What makes Killer Joe, a cold and brutal film, work is that it's very funny. It's a true black comedy, with nary a hint of restraint. The film faced censorship in America but William Friedkin, its director, refused to cut it, reasoning that he would have destroyed it by doing so. Good for him. Though the film defines the notion of "adults only" its unpredictability and clear-eyed take on its squalid characters is what makes it disturbing, as opposed to just the level of its violence. It's not a Human Cenitpede or even a recent Texas Chainsaw. Rather, it relies on coldly efficient storytelling to disturb us, and make us laugh. Killer Joe was written by Tracy Letts, based on his play. Its humour comes from juxtapositions between bleak reality and social pleasantries, like when a gangster makes small talk with a man he's about to have savagely beaten.

Drug dealer Chris Smith (Emile Hirsch) hires "Killer" Joe Cooper (Matthew McConaughey), a cop who moonlights as an assassin, to kill Chris' mother, so he can collect her life insurance and pay some dangerous creditors. In on the plan is Chris' clueless father, Ansel (Thomas Haden Church), slutty stepmother, Sharla (Gina Gershon), and mentally immature sister, Dottie (Juno Temple). Because Chris won't be able to pay Joe until the job's done, Joe demands to be set up with Dottie as a deposit. Chris accepts this more reluctantly than Ansel.

McConaughey, a talented actor, transcends his hunky persona to play Joe as a control freak. Joe's attracted to Dottie, I think, partly because he can use her to act out, unquestioningly, all of his dreams and desires, and partly because her child-like innocence exists in a world outside the stinking horror of his. Even psychopaths appreciate nice company, I guess.
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6 of 7 people found the following review helpful By T. Cosens TOP 1000 REVIEWER on 8 Feb. 2014
Format: Blu-ray
Killer Joe is not an easy movie to watch. Grim and grubby this won’t provide a cosy night it but it is riveting from start to finish.

Carl needs money and he needs it fast so he decides the best thing to do is to bump off his estranged mother and inherit her life insurance. So with the help of his father he enlist Killer Joe, a police officer moonlighting as an assassin. When Joe finds out that payment can’t be made until the murder takes place he decides to take Carl’s sister as a retainer. Suffice to say the rest of the story doesn’t quite go to plan and everything spirals out of control.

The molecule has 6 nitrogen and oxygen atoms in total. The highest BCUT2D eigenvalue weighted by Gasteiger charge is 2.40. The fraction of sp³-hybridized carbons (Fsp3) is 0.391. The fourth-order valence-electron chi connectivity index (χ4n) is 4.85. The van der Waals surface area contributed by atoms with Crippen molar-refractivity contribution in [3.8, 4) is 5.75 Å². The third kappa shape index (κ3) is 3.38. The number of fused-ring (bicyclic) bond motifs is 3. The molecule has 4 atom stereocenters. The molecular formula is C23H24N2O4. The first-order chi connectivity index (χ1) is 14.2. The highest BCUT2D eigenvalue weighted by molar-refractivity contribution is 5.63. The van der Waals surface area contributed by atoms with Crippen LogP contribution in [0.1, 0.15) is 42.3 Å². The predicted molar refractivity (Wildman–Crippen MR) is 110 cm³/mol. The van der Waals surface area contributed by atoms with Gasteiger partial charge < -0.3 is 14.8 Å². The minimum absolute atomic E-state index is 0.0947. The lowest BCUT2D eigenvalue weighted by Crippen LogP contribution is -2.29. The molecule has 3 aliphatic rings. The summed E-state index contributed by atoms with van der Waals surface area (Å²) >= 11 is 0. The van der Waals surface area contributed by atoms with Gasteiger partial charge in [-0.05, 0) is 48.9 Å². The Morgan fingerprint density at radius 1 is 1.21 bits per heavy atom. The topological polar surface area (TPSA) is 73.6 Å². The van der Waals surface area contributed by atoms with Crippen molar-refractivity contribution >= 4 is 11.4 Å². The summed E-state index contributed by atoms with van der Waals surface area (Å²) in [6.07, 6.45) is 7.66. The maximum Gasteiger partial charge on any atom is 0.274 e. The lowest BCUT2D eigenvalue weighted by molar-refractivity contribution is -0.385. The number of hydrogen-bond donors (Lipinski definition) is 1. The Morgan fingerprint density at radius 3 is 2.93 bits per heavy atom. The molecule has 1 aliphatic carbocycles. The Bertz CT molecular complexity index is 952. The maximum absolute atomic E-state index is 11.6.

The film itself is not as controversial as some would have you believe but it does have some uncomfortable moments which will make you squirm. The film is littered with interesting characters each with their own secrets and flaws and these come to light as the film progresses. The twist in the tail is well handled and in fact the last half an hour is superbly tense.

A powerhouse performance from an increasingly exciting Matthew McConaughey only serves to make this film all the more tense. He has a seething menace and violent streak just waiting to burst from his immediately calm demeanour.

Killer Joe is a film with intent. Intending to make you wriggle in your seat which it succeeds at doing. It isn’t the quiet masterpiece that some may have hoped for, but it shows that directors like Friedkin still have the guts to push some boundaries.
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Format: Blu-ray
Finding himself in considerable debt, Chris, a Texan drug dealer, decides the only solution is to murder his mother to collect the insurance money.

Getting together with his father, the ex-husband of Chris' mother, they decide to hire Joe Cooper, a contract killer, who also happens to be a police detective.

The plan is that the money will go to Chris' sister Dottie.

However, due to the size of the contract fee, Chris agrees that Joe can take Dottie as a retainer until the insurance comes through.

Friedkin knows how to shock, but does it with a certain panache. And thanks to this, he has made some of the finest films ever.

He did falter a little in the nineties, but he has redeemed himself in the last six years with Bug, and now this little evil movie.

It's a sadistic piece, but with some cracking performances, and Mahogany puts in I career best performance. His Joe is the stuff of nightmares, and the scene when he is questioning Gershon (not the chicken leg scene), is some of the most intense cinema of the year.

The film moves at a heady pace, and it has a brilliant, almost hilarious twist at the end. It wasn't going to work well for Hirsch and Church, as they ooze bad luck, but it's fun watching them be delusional.

It's not for all tastes, it takes way too many risks, and just about gets away with them, but Friedkin has made another brilliant movie.